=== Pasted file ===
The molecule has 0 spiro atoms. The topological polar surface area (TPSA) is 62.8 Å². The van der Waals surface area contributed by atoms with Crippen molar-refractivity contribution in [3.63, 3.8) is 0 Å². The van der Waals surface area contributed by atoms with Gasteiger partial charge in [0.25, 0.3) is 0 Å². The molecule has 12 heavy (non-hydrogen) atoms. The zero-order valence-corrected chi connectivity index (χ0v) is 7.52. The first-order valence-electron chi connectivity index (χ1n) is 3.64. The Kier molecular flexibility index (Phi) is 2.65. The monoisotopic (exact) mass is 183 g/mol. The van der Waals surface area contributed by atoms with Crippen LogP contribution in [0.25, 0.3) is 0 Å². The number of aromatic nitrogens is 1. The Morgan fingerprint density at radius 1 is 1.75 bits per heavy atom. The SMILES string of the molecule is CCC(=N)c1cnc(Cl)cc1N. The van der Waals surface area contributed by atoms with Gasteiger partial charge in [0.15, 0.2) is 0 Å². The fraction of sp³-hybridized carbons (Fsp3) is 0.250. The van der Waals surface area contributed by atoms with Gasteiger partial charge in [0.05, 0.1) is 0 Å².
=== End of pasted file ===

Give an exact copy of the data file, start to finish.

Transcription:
The molecule has 0 spiro atoms. The topological polar surface area (TPSA) is 62.8 Å². The van der Waals surface area contributed by atoms with Crippen molar-refractivity contribution in [3.63, 3.8) is 0 Å². The van der Waals surface area contributed by atoms with Gasteiger partial charge in [0.25, 0.3) is 0 Å². The molecule has 12 heavy (non-hydrogen) atoms. The zero-order valence-corrected chi connectivity index (χ0v) is 7.52. The first-order valence-electron chi connectivity index (χ1n) is 3.64. The Kier molecular flexibility index (Phi) is 2.65. The monoisotopic (exact) mass is 183 g/mol. The van der Waals surface area contributed by atoms with Crippen LogP contribution in [0.25, 0.3) is 0 Å². The number of aromatic nitrogens is 1. The Morgan fingerprint density at radius 1 is 1.75 bits per heavy atom. The SMILES string of the molecule is CCC(=N)c1cnc(Cl)cc1N. The van der Waals surface area contributed by atoms with Gasteiger partial charge in [0.15, 0.2) is 0 Å². The fraction of sp³-hybridized carbons (Fsp3) is 0.250. The van der Waals surface area contributed by atoms with Gasteiger partial charge in [0.05, 0.1) is 0 Å².